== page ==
Shafer One Point Five Cabernet Sauvignon 2016
The vintage gave ripe, beautiful fruit with abundant aromas and flavors. Round, rich, and smooth, this classic, precision Cabernet is aromatic in the glass, and complex and compelling in the mouth serving up layer upon layer of red and black fruit: red plum, briar and bramble fruit, black cherry, summer berry compote, and pomegranate with a touch of savory herbs. The tannins are structured and ripe, promising a long, delicious life in your cellar.
Critical AcclaimAll Vintages
Shafer Vineyards in Napa Valley, California, is an iconic family-owned winery, named one of the top 25 vineyards in the world by wine publication Wine & Spirits and “one of the world’s greatest wineries” by wine critic Robert M. Parker, Jr.
Since 1978 the Shafer family has produced wine in the Stags Leap District, one of the most highly-regarded winegrowing regions within Napa Valley.
Shafer’s wines, including its signature wine, Hillside Select, are found in collectors’ cellars and on wine lists in top hotels and restaurants throughout the world.
The small winery is managed by father and son team John and Doug Shafer. Elias Fernandez is winemaker. Shafer cultivates more than 200 acres of estate vineyards, sources for Shafer’s Cabernet Sauvignon, Chardonnay, Merlot, Malbec, Petite Sirah, and Syrah.
Legend has it that quick and nimble stags would escape the indigenous hunters of southern Napa Valley through the landmark palisades that sit just northeast of the current city of Napa. As a result, the area was given the name, Stags Leap. While its grape-growing history dates back to the mid-1800s, winemaking didn’t really take off until the mid-1970s after a small but pivotal blind tasting called the Judgement of Paris.
When a 1973 Stag’s Leap Wine Cellars Cabernet Sauvignon won first place against its high-profile Bordeaux contenders, like Chateau Mouton Rothschild and Chateau Haut-Brion, international attention to the Stags Leap District of Napa Valley escalated rapidly.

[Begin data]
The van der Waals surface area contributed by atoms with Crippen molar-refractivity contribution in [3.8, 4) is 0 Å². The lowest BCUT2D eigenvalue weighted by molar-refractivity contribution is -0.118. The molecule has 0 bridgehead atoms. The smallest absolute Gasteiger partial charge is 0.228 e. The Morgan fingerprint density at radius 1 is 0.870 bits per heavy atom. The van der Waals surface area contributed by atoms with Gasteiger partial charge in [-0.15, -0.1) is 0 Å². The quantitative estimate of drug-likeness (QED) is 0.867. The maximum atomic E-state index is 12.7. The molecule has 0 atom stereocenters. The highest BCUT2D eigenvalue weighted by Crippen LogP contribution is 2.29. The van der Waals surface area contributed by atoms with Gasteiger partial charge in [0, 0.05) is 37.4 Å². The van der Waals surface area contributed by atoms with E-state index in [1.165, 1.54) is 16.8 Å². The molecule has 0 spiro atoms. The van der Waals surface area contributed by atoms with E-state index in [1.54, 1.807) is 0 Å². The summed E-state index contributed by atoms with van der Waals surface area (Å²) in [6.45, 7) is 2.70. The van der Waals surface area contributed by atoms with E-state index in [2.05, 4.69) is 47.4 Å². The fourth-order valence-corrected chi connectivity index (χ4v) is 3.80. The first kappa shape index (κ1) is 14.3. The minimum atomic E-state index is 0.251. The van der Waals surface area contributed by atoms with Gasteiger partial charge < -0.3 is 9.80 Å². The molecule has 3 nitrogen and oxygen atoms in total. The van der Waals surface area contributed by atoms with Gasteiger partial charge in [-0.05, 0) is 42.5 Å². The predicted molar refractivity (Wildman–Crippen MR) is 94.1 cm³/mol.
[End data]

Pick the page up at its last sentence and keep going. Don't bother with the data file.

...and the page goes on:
The vineyards in this one-of-a-kind wine growing region receive hot afternoon air reflecting off of its eastern palisade formation. In combination with the cool evening breezes from the San Pablo Bay just south, this becomes an optimal environment for grape growing. While many varieties could thrive here, Cabernet Sauvignon and Merlot dominate with virtually no others, save for a spot or two of Syrah.
Stags Leap soils—eroded volcanic and old river sediments—encourage well established root systems and result in complex, terroir-driven wines. Stags Leap District reds have a distinct sour cherry and black berry character with baking spice and dried earth aromas, and supple tannins.
A noble variety bestowed with both power and concentration, Cabernet Sauvignon enjoys success all over the globe. Inherently high in tannins and acidity, the best bottlings of Cabernet can age beautifully for decades. Cabernet Sauvignon flourishes in temperate climates like Bordeaux, forming the base of the Medoc reds, which are typically mostly Cabernet with Merlot and smaller amounts of some combination of Cabernet Franc, Malbec and Petit Verdot. (Enjoying a great deal of success in various regions around the world, this blend is now globally referred to as a Bordeaux Blend.) Cabernet Sauvignon from the Napa Valley is responsible for some of the world’s most prestigious, age-worthy and sought-after “cult” wines.
Tasting Notes for Cabernet Sauvignon
Cabernet Sauvignon is a dry red wine rich in color, tannin and extract. It expresses notes of blackberry, cassis, plum, currant, spice and tobacco. In the Old World you'll often find the more earthy side of Cabernet. In warmer regions like California Washington, Argentina, Chile and Australia, you can typically expect more upfront fruit flavors.
Perfect Food Pairings for Cabernet Sauvignon
Cabernet Sauvignon is right at home with rich, intense meat dishes—beef, lamb and venison, in particular—where its opulent fruit and decisive tannins make an equal match to the dense protein of the meat. With a mature Cabernet, opt for tender, slow-cooked meat dishes.
Sommelier Secrets for Cabernet Sauvignon
Despite the modern importance and ubiquity of Cabernet Sauvignon, it is actually a relatively young variety. In 1997, DNA profiling revealed the grape to be a spontaneous crossing of Cabernet Franc and Sauvignon Blanc which took place in 17th century southwestern France.